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The Interior Designer Who Gives Start-Ups a Space of Their Own

Ever wondered who’s behind the office spaces that start-ups call home? More times than not, it’s interior designer Dani Arps. For the New York City-based interior designer, creating offices for the leaders and up-and-comers of the tech world is her bread and butter—but her design eye extends far beyond the buildings designated for our 9-5. Full of neutral tones, soothing textures, and captivating pieces of art, Dani’s home is a space only a designer could create. Step inside her ultra-edited world, where comfort is key and rules are made for breaking.
Rip & Tan: How did you land in the world of design?
Dani Arps: After receiving my BFA and having little direction on what my next steps would be, my dad suggested Pratt Institute of Design as an option after noticing my interest in interiors. So I applied, received my Masters, and the rest is history!
Rip & Tan: While you work with a variety of clients, you’re most known for designing office spaces for the leading businesses of tomorrow. What do you love the most about designing for start-ups?
Dani Arps: Working with start-ups is great because they allow so much creative freedom. My clients have extremely busy schedules and understand the importance of having a beautiful and functional office to work from—they often trust me to come up with great ideas to create an aesthetic that speaks to their brand. I get to work with brands and vendors I love, collaborate with my client’s in-house graphic designers and creative directors, and challenge myself creatively for each project.
Rip & Tan: From the initial brainstorming to the final installation, what’s your design process look like?
Dani Arps: It’s a phased approach that’s in line with most design firms: I break the project out into design, starting with consultation and concept development, where I interview the client and relevant parties involved in the decision-making process to fully understand how their business functions and programming. Then I think of ideas and schemes that are honed specifically to how they work… honestly, this is the most creative part of the project!

Then we move into schematic design and development, where I translate these concepts into design drawings with floor plans, elevations, and material and furniture selections. Next up is construction documentation, bidding, and ordering—this is where the design drawings are taken from design to technical drawings (at this point I often engage an architect), and the construction set can then be sent to potential contractors to bid on the job. I also order all furnishings during this phase, so the lead times align with the build time.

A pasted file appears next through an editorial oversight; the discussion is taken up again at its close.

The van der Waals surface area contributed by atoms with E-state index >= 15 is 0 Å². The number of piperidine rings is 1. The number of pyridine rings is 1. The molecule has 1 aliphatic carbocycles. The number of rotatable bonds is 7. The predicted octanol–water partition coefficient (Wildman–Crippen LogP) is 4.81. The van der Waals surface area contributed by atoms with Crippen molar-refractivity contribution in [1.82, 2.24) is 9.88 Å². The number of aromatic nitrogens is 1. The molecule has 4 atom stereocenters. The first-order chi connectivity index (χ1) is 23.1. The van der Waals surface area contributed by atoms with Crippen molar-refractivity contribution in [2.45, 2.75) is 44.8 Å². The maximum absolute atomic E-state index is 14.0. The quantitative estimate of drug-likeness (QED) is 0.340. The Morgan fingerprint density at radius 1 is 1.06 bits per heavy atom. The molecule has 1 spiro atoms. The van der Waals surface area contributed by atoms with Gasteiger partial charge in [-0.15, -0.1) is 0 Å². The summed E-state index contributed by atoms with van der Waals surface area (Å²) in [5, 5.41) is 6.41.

Lastly, we have installation and punch: this is the final phase of the project where all of the furnishings, plants, accessories, and so forth are installed after the construction is complete. We do a walk-through with the project manager to cross our t’s and dot our i’s!
Rip & Tan: What’s the most underrated component in designing a cohesive, comfortable, and productive office space?
Dani Arps: I think comfort is a keyword. An office space, of course, has to be functional, but it’s important to consider the company culture, brand, and how they actually function. I don’t like open offices for most companies, simply because that concept really only works for a very specific type of company and this idea of the “one-layout-fits-all” approach isn’t super relevant. So, I would say space planning is a huge component that truly needs to be considered to have an office space that is truly productive and comfortable.
Rip & Tan: How does your approach to office design compare to your approach to designing other interiors?
Dani Arps: Office design is a bit more freeing for me. My clients are CEOs and entrepreneurs who trust me to do my job, and therefore give little direction on the aesthetic other than emphasizing that their programmatic needs are met—such as conference rooms, phone rooms, and so forth. It’s very rare that I come to them with a design that they don’t love and it’s fun for me to try out new ideas that they’re super open to.
Rip & Tan: How do you balance form and function with your design?
Dani Arps: I like to give equal importance to both. If an item doesn’t have a function, then what’s the point? Design is supposed to make your life better and even decor should have a purpose; this can be as simple as pulling focus with color so a space is more cohesive. Equally, if an item is purely functional but is unsightly, that can cause a space to feel disjointed, creating mental friction and make a space feel uneasy and uncomfortable.

"It's important for each space in your home to have a focal point—this helps center the room and ground the aesthetic. Whether that's a sofa you love, a striking dining table, or a patterned armchair."

Rip & Tan: What are the most important design elements that every home should have?
Dani Arps: It’s important for each space in your home to have a focal point—this helps center the room and ground the aesthetic. Whether that’s a sofa you love, a striking dining table, or a patterned armchair—it will give a voice and direction to the space, which helps to visually organize and give a sense of comfort to your home.
Rip & Tan: What makes your space feel like home?
Dani Arps: Honestly, it’s my artwork and keepsakes that have traveled with me through all of the spaces I’ve lived in. As long as I have them, it doesn’t matter where I am or how they’re styled. If I can, for example, see my black and white abstract painting hung or lent prominently, I know I’m home.
Rip & Tan: What does living well mean to you?
Dani Arps: To me, living well and being content are one and the same. Being content with yourself, your career, and your personal relationships is living well—if you’re whole in those areas, then you’re living well.
Photos by Kirsten Francis